Digest Civ Rev Property (1)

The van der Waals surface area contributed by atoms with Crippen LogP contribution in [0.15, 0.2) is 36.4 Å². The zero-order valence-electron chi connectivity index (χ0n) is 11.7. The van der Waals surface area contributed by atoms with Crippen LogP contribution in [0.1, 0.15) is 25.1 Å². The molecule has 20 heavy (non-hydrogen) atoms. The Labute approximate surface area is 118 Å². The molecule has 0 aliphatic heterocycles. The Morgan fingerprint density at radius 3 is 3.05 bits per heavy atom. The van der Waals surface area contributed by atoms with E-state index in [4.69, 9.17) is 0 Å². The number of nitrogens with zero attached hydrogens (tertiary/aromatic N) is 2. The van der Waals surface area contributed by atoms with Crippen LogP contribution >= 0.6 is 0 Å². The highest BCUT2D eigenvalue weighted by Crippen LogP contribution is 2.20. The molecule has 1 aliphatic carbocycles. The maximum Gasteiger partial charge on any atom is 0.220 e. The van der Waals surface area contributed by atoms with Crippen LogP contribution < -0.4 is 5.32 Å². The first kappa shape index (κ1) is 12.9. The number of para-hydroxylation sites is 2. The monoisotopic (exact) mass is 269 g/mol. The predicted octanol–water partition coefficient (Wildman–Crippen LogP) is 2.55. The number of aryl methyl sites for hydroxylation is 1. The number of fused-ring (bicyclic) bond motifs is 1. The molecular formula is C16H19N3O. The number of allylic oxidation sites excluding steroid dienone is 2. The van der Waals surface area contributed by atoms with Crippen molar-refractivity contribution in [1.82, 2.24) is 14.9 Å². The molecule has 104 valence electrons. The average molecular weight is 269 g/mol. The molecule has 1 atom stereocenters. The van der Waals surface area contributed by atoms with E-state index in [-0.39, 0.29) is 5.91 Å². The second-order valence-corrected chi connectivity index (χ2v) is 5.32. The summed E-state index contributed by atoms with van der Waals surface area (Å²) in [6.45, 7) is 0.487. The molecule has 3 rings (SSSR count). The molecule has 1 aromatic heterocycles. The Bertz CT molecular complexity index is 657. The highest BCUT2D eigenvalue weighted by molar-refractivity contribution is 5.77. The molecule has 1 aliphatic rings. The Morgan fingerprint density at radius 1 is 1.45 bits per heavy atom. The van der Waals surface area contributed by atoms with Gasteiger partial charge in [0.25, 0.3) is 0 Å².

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    HEIRS OF MARIO MALABANAN vs. REPUBLIC OF THE PHILIPPINES GR No. 179987 April 29, 2009 en banc Facts: 1.   On February 20, 1998, Mario Malabanan filed an application for srcinal registration of title covering a parcel of land in Silang, Cavite which he purchased from Eduardo Velazco and that he and his predecessors in interest had been in open, notorious, exclusive and continuous possession of the said land for more than 30 years. 2.   Velazco, the vendor, alleges that this land was srcinally owned by his great-grandfather which passed down to his four sons. By 1966, one of the sons became the administrator of the properties which the son of the latter succeeded his parents. One of the properties therein was the one sold by the Velazco. 1.   They also presented an evidence on the classification of land to be alienable and disposable by the DENR on March 15, 1982. 3.   The RTC ruled in favor with them, but the CA reversed citing the case of Republic v Hebierto. Issue: Whether or not the registration of the property should be allowed Held: No. Given the length discussions of questions of law, we would need to dissect them. The case settles down the correct interpretation of Sec. 14 (1) and (2) of PD 1529 along with CA 141 1.   It should be noted here first that CA 141, particularly Section 48 (b) vests the right to ownership to those who satisfy its prerequisites, while PD 1529 Sec 14 (1) recognizes such rights. One did not repeal the other. 2.   It is also recognized that the change of the term “ alienable and disposable ”  from “ agricultural ”  by PD 1073 did limit the lands to be registered, as we may take a look at Sec. 9 of CA 141. The Court holds that the correct interpretation for Section 14 (1) is  Naguit , not Herbierto, the latter being only an orbiter dicta to a case where the MTC did not acquire jurisdiction to settle the srcinal registration. Thus: 1.   The requirement of bona fide ownership since June 12, 1945 is satisfied when at the time of the application, the land is already classified as alienable and disposable.  Ad proximum   antecedents    fiat relation nisi   impediatur sentencia.  2.   A contrary ruling with result to absurdity rendering the presumption of the right nugatory and the provision inoperative, aggravated by the fact that at the time the Philippine is still not an independent state. 3.   The correct interpretation then is that if the State, at the time the application is made, has not yet deemed it proper to release the property for alienation or disposition, the presumption is that the government is still reserving the right to utilize the property; hence, the need to preserve its ownership in the State irrespective of the length of adverse possession even if in good faith. If the reverse is true, then there is already an intention on the part of the State to abdicate its exclusive prerogative over the property. The Court rules that the interpretation for Sec 14 (2) requires a mix of interpretation of Art. 1113, Art. 1137, and Art. 420-422 of the New Civil Code. 1.   It is well settled, per Art. 1113, that only objects within the commerce of men and the patrimonial property of the State can be subject to acquisitive or extraordinary acquisitive prescription. 2.   It is also clear that in Arts. 420-422, the property of public dominion when no longer in use, is converted into patrimonial property, if and only if, as held in Ignacio vs. Director of Lands or Laurel vs. Garcia, there is a positive act of the executive or legislative declaring lands to be such. 3.   Hence, combining both rulings, it is clear that only when there is a positive act, regardless if the land was classified as alienable and disposable, that the land sought to be registered, can be acquired through prescription. Applying to the case at bar: 1.   Sec. 14 (1) is unsatisfied as the earliest tax declarations presented was 1948. No other substantive evidence was presented. 2.   Sec. 14 (2) is also unsatisfied as the subject property was declared as alienable or disposable in 1982, there is no competent evidence that is no longer intended for public use service or for the    development of the national evidence, conformably with Article 422 of the Civil Code. The classification of the subject property as alienable and disposable land of the public domain does not change its status as property of the public dominion under Article 420(2) of the Civil Code. Thus, it is insusceptible to acquisition by prescription. Petition Denied. Laurel v. Garcia (G.R. No. 92013) Ojeda v. Executive Secretary (G.R. No. 92047) ROPPONGI PROPERTY FACTS: These two (2) petitions for prohibition seek to enjoin respondents from proceeding with the bidding for the sale of the 3,179 square meters of land at 306 Roppongi, 5-Chrome Minato-ku Tokyo, Japan. The latter case also, prays for a writ of mandamus to fully disclose to the public the basis of their decision to push through with the sale of the Roppongi property. The Roppongi case is one of the four properties in Japan acquired by the Philippine government under the Reparation Agreement entered into with Japan. The other three (3) properties include Nampeidai Property  (present site of the Philippine Embassy Chancery), Kobe Commercial Property  (commercial lot being used as a warehouse and parking lot for consulate staff) and Kobe Residential Property  (resident lot which is now vacant). The Reparations Agreement provides that reparations valued at $550M would be payable in twenty (20) years in accordance with annual schedules of procurements to be fixed by the Philippine and Japanese governments. The procurements are to be divided into government sector and those for private parties in projects, the latter shall be made available only to Filipino citizens or to 100% Filipino-owned entities in national development projects. The Roppongi property was acquired under the heading “Government   Sector”  for the Chancery of the Philippine Embassy until the latter was transferred to Nampeida due to the need for major repairs. However, the Roppongi property has remained underdeveloped since that time. Although there was a proposal to lease the property with the provision to have buildings built at the expense of the lessee, the same was not acted favorably upon by the government. Instead, President Aquino issued EO No. 296 entitling non-Filipino citizens or entities to avail of separations’  capital goods and services in the event of sale, lease or dispositions. Thereafter, amidst the oppositions by various sectors, the Executive branch of the government pushed for the sale of reparation properties, starting with the Roppongi lot. The property has twice been set for bidding at a minimum floor price of $225M. The first was a failure, while the second has been postponed and later restrained by the SC. Amongst the arguments of the respondents is that the subject property is not governed by our Civil Code, but rather by the laws of Japan where the property is located. They relied upon the rule of lex situs  which is used in determining the applicable law regarding the acquisition, transfer and devolution of the title to a property. ISSUES: 1.   Can the Roppongi property and others of its kind be alienated by the Philippine Government? NO. There can be no doubt that the property is of public dominion and the respondents have failed to show that it has become patrimonial. The property is correctly classified under Art 420 of the Civil Code as property belonging to the State and intended for some public service. The fact that it has not been used for actual Embassy service does not automatically convert it to patrimonial property. Such conversion happens only if property is withdrawn from public use, through an abandonment of the intention to use the Roppongi property for public service and to make it patrimonial property. Abandonment must be a certain and positive act based on correct legal premises. The EO does not declare that the properties lost their public character, merely intending the properties to be made available to foreigners and not to Filipinos alone, in case of sale, lease or other disposition. Furthermore,    it is based on the wrong premise that the Japan properties can be sold to end-users, when in fact it cannot. Neither does the CARP Law re-classify the properties into patrimonial properties, merely stating that sources of funds for its implementation be sourced from proceeds of the disposition of the Government in foreign countries, but not that the Roppongi property be withdrawn from being classified as a property of public dominion. CONFLICT OF LAW Furthermore, the respondents’  argument that the Japanese law and not our Civil Code shall apply is incorrect. There is no conflict of law in this situation . A conflict of law arises only when: a.   There is a dispute over the title or ownership of an immovable , such that the capacity to take and transfer immovables, the formalities of conveyance, the essential validity and effect of the transfer, or the interpretation and effect of a conveyance, are to be determined. b.   A foreign law on land ownership and its conveyance is asserted to conflict with a domestic law on the same matters.  Hence, the need to determine which law should apply. Both elements does not  exist in the case. The issues are not concerned with the validity of ownership or title. There is no question that the property belongs to the Philippines. The issue is the authority of the government officials to validly dispose of property belonging to the state and the validity of the procedures adopted to effect the sale, which should be governed by Philippine law The rule of lex situs  does not apply. 2.   Does the Chief Executive, her officers and agents, have the authority and jurisdiction, to sell the Roppongi property? NO. A law or a formal declaration to withdraw the Roppongi property from public domain to make it alienable and a need for legislative authority  to allow the sale of the property is needed. None has been enacted for this purpose. 3.   W/N EO No. 296 is constitutional? The SC did not anymore pass upon its constitutionality. Ancheta vs. Guersey-Dalaygon, GR No. 139868 June 8, 2006 Facts: 2 American citizens have resided in the Philippines. They have an adopted daughter. The wife died and left a will where she left her entire estate to her husband. 2 years after the wife's death, the husband married a Candelaria. 4 years after, Richard died and left a will where he left his entire estate to Candelaria except for some of his shares in a company which he left to his adopted daughter. Audrey ’ s will was admitted to probate in CFI Rizal. Inventory was taken on their conjugal properties. Ancheta, as the administrator, filed for a partition of the first wife's estate. The will was also admitted in a court in her native land (Maryland). Issue: Whether or not the properties in issue should be governed by the law where the property is situated Ruling: Yes, properties in issue should be governed by the law where the property is situated. However, since the first wife is a foreign national, the intrinsic validity of her will is governed by her national law. The national law of the person who made the will shall regulate whose succession is in consideration whatever the nature of the property and regardless of the country where the property maybe found (Art 16 CC). The first wife's properties may be found in the Philipppines, however the successional rights over those properties are governed by the national law of the testator. City Government of Quezon vs. Judge Ericta GR No. L-34915 June 24, 1983 Facts: An ordinance was promulgated in Quezon city which approved the the regulation ofestablishment of private cemeteries in the said city. According to the ordinance, 6% of the total area of the private memorial park shall be set aside for charity burial of deceased persons who are paupers and have    been residents of QC. Himlayang Pilipino, a private memorial park, contends that the taking or confiscation of property restricts the use of property such that it cannot be used for any reasonable purpose and deprives the owner of all beneficial use of his property. It also contends that the taking is not a valid exercise of police power, since the properties taken in the exercise of police power are destroyed and not for the benefit of the public. Issue: Whether or not the ordinance made by Quezon City is a valid taking of private property Ruling: No, the ordinance made by Quezon City is not a valid way of taking private property. The ordinace is actually a taking without compensation of a certain area from a private cemetery to benefit paupers who are charges of the municipal corporation. Instead of building or maintaing a public cemeteries. State's exercise of the power of expropriation requires payment of just compensation. Passing the ordinance without benefiting the owner of the property with just compensation or due process, would amount to unjust taking of a real property. Since the property that is needed to be taken will be used for the public's benefit, then the power of the state to expropriate will come forward and not the police power of the state. GERMAN MANAGEMENT & SERVICES, INC. V COURT OF APPEALS FACTS: Spouses Jose are residents of Pennsylvania, Philadelphia, USA are owners of the land situated in sitio Inarawan, San Isidro, Antipolo, Rizal (the land  being disputed in the case at bar.) The spouses Jose executed a special power of attorney authorizing  petitioner German Management Services to develop their property. They have already acquired the proper  permits to do so but they discovered that the land was occupied by the respondent with 20 other farmers (members of the Concerned of Farmer  ’ s Association.) These farmers have occupied the land for the last twelve to fifteen years prior to the issuance of the permits and they already have their crops all over the property. In short, they are in actual possession of the land. Petitioners tried to forcibly drive the farmers away and; demolish and bulldoze their crops and property. The respondents filed in CFI because they were deprived of their property without due process of law by trespassing, demolishing and bulldozing their crops and property situated in the land. CFI and RTC denied it but CA reversed the decision. Petitioners tried to appeal the decision in CA but were denied thus this appeal ISSUE: Whether or not private respondents are entitled to file a forcible entry case against petitioner? RULING: YES, they are entitled to file a forcible entry case! Since  private respondents were in actual possession of the  property at the time they were forcibly ejected by  petitioner, private respondents have a right to commence an action for forcible entry regardless of the legality or illegality of possession. Private respondents, as actual possessors, can commence a forcible entry case against petitioner  because ownership is not in issue. Forcible entry is merely a quieting process and never determines the actual title to an estate. Title is not involved, only actual  possession. It is undisputed that private respondents were in possession of the property and not the  petitioners nor the spouses Jose. Although the  petitioners have a valid claim over ownership this does not in any way justify their act of ― forcible entry. ‖  It must be stated that regardless of the actual condition of the title to the property the party in peaceable quiet  possession shall not be turned out by a strong hand, violence or terror. Thus, a party who can prove prior  possession can recover such possession even against the owner himself.Whatever may be the character of his  possession, if he has in his favor priority in time, he has the security that entitles him to remain on the property until he is lawfully ejected by a person having a better right by accion publiciana or accion reivindicatoria. The doctrine of self help, which the petitioners were using to  justify their actions, are not applicable in the case  because it can only be exercised at the time of actual or threatened dispossession which is absent in the case at  bar (in fact they are the ones who are threatening to remove the respondents with the use of force.) Article 536 basically tells us that the owner or a person who has a better right over the land must resort to judicial means to recover the property from another person who  possesses the land. When possession has already been lost, the owner must resort to judicial process for the recovery of property. As clearly stated in Article 536- ― In no case may  possession be acquired through force or intimidation as long as there is a possessor who objects thereto. He who  believes that he has an action or right to deprive another of the holding of a thing must invoke the aid of the competent court, if holder should refuse to deliver the thing. ‖